1. The RUF seized 11 ECOMOG Nigerian peacekeepers after the capture of Kono.  They were kept in Buedu in “dungeons,” which Keita described as holes in the ground.  Yeaten and Bockarie met, and Yeaten told Bockarie that Taylor said they should release the peacekeepers to him in Liberia.  Yeaten again told Bockarie during a telephone call that Taylor had ordered the peacekeepers’ release. Keita drove with the peacekeepers to Foya, where he met Yeaten and Joe Tuah and handed over the peacekeepers. 
  2. There was another incident with peacekeepers when Sesay took over from Bockarie in 2000 during which the RUF arrested 500 Kenyans and Zambians.  Sesay returned from a trip to Liberia with Marzah and Jungle with a satellite phone allegedly issued by Taylor, as well as 50 boxes of ammunition.  Sesay stated that they had no option but to release the peacekeepers because Taylor had ordered their release to Liberia.   Keita took the peacekeepers to Yeaten and Tuah in Foya.

Diamonds and Mining


Keita noted four common areas in Kono District for diamond mining: (1) Number 11 Plant, where mining was largely conducted with machines; (2) Kaisombo, Koidu Town; (3) Opera, where individual miners worked; and (4) Sewafe River, where Keita supervised divers.  Kennedy, a Sierra Leonean, was Mining Chairman under Bockarie, and Peleto was Mining Chairman under Sesay.  Sierra Leonean civilians worked the mines and were not fed or allowed to keep the diamonds they found.  Keita said the workers were taken care of if they became sick.

Keita witnessed individuals punished for breaking RUF mining rules.  The first instance involved Keita’s bodyguard, who stole a diamond.  He was beaten with rubber and was hanged from a mango tree in Sesay’s compound until he confessed.  The second instance involved a 30-year-old man from Kono who was arrested by Kallon for stealing a diamond.  He was hanged from a mango tree and beaten to death with rubber.  

Small Boy Unit


Keita noted that the RUF used SBU’s (Small Boy Unit) comprised of boys between the ages of 10 and 15.  During his time with the RUF, Keita had two boys who went wherever he did.  Both Bockarie and Yeaten had boys as bodyguards.  SBU’s received training in the same place as adults and took part in combat with the RUF.  There were involved in all the operations in Sierra Leone but not in Guinea.  SBUs were involved in the operation against “Mosquito Spray” in Liberia.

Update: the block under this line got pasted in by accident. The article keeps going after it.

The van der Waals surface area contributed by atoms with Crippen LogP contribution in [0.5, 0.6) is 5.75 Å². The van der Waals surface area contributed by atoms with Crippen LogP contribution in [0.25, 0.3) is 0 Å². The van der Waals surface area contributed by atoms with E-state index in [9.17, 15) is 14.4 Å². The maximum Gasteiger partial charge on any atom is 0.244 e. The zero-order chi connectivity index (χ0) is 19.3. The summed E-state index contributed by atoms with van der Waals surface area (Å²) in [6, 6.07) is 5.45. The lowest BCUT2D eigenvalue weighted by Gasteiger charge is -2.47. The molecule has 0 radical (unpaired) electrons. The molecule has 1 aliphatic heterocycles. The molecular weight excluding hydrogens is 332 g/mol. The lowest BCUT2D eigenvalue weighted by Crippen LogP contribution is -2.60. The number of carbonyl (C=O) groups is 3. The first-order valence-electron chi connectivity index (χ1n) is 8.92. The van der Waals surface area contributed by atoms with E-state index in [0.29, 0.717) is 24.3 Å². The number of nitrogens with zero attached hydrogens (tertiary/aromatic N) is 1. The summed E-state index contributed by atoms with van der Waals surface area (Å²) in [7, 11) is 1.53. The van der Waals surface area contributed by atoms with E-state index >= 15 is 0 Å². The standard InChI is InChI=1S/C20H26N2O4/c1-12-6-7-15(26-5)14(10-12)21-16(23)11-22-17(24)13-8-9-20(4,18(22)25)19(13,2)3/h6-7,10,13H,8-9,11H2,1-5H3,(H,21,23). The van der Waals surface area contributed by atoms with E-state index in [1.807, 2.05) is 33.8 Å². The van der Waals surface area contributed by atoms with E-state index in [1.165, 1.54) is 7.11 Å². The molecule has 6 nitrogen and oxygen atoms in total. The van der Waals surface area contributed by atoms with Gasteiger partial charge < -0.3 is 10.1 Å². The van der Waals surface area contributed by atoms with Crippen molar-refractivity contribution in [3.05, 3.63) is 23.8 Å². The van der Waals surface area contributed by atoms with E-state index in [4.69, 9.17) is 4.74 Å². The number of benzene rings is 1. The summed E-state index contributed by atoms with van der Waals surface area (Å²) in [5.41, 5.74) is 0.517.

Keita stated that he had never seen amputations take place when he was with the RUF, but he saw amputees who suffered from amputated fingers, hands, and legs.  


Combatant Deaths

  • “Rambo”.  Marzah killed Rambo.  Marzah told Keita that Bockarie complained to Yeaten, who subsequently instructed Marzah to kill Rambo.  
  • Colonel Foday.  Keita stated that Sesay and Bockarie shot Foday in the head and chest after he was dragged to Bockarie’s house upon orders from Bockarie, Kanneh, and Rogers.  Foday was killed for allegedly giving information to ECOMOG.
  • Dennis Mingo (aka ”Superman”).  According to Keita, Yeaten told Mingo that Taylor wanted to see him in Monrovia.  Roland Duo (aka “Peanut Butter”) later told Keita that Yeaten killed Mingo.  Duo said that according to Yeaten, Superman used to go to the American Embassy in Monrovia.  
  • Sam Bockarie.  Bockarie’s brother and sister stated to Keita that Yeaten killed Bockarie, his wife, his children, and his mother.  Bockarie’s brother said Yeaten killed Bockarie to destroy any evidence that could come before the Special Court.

Defense Begins Cross-Examination of Abu Keita

Defense Counsel Morris Anyah began the Defense team’s cross-examination of Keita.


Anyah focused on the multitude of forces Keita could have fought for, including the NPFL, INPFL (Independent National Patriotic Front of Liberia), and LPC (Liberian Peace Council), but he chose to fight with LUDF.  Anyah also noted that both Alhaji Kromah, former leader of ULIMO-K, and Varmuyan Sherif are Mandingos.  Finally, Anyah began to challenge Keita’s statement on direct examination that he did not support any political candidate, including Kromah, during the 1997 elections.  This line of questioning will continue tomorrow.


The trial will resume tomorrow morning at 9:30 a.m.